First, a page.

Regulatory air pollution monitoring in India is mostly limited to urban areas. Without a dense network of monitors, it is difficult to capture the fine spatial variations of PM2.5, one of the major pollutants with severe implications for human health.
Using satellite-based products to estimate PM2.5 can help generate high-resolution gridded spatial maps at a significantly lower cost. These spatial maps can be useful for policymakers, urban planners and developers, and health researchers. They can also be instrumental in guiding clean air action plan for the city.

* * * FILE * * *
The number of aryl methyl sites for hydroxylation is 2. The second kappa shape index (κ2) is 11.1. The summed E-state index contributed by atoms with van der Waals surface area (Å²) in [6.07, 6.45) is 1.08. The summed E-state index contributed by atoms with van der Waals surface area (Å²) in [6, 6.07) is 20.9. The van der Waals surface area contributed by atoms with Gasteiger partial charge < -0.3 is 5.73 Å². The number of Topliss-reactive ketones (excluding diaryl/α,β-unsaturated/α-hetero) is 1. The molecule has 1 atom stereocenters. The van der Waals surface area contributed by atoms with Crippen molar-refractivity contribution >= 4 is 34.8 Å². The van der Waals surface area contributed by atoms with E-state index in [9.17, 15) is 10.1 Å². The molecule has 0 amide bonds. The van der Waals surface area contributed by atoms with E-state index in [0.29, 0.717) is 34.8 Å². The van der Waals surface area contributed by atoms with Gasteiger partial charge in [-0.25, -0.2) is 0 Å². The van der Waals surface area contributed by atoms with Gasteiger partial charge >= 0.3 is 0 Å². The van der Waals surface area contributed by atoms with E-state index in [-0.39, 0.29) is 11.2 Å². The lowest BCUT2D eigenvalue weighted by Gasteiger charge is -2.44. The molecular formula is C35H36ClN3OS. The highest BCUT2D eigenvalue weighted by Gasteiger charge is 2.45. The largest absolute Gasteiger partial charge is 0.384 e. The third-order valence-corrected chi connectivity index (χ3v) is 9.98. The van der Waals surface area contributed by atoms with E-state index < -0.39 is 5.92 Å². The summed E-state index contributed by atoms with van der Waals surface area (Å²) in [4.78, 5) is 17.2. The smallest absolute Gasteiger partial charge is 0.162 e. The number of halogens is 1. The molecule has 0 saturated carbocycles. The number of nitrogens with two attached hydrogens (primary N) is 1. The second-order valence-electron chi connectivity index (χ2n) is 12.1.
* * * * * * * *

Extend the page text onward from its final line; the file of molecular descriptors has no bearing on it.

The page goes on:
A study by the Center for Study of Science, Technology and Policy (CSTEP) mapped high-resolution daily PM2.5 for the calendar year 2019 over the Kanpur Dehat and Kanpur Nagar districts. The study, which used satellite data and ground data collected from monitoring stations, also identified PM2.5 hotspots and examined the rural-urban contrast in PM2.5.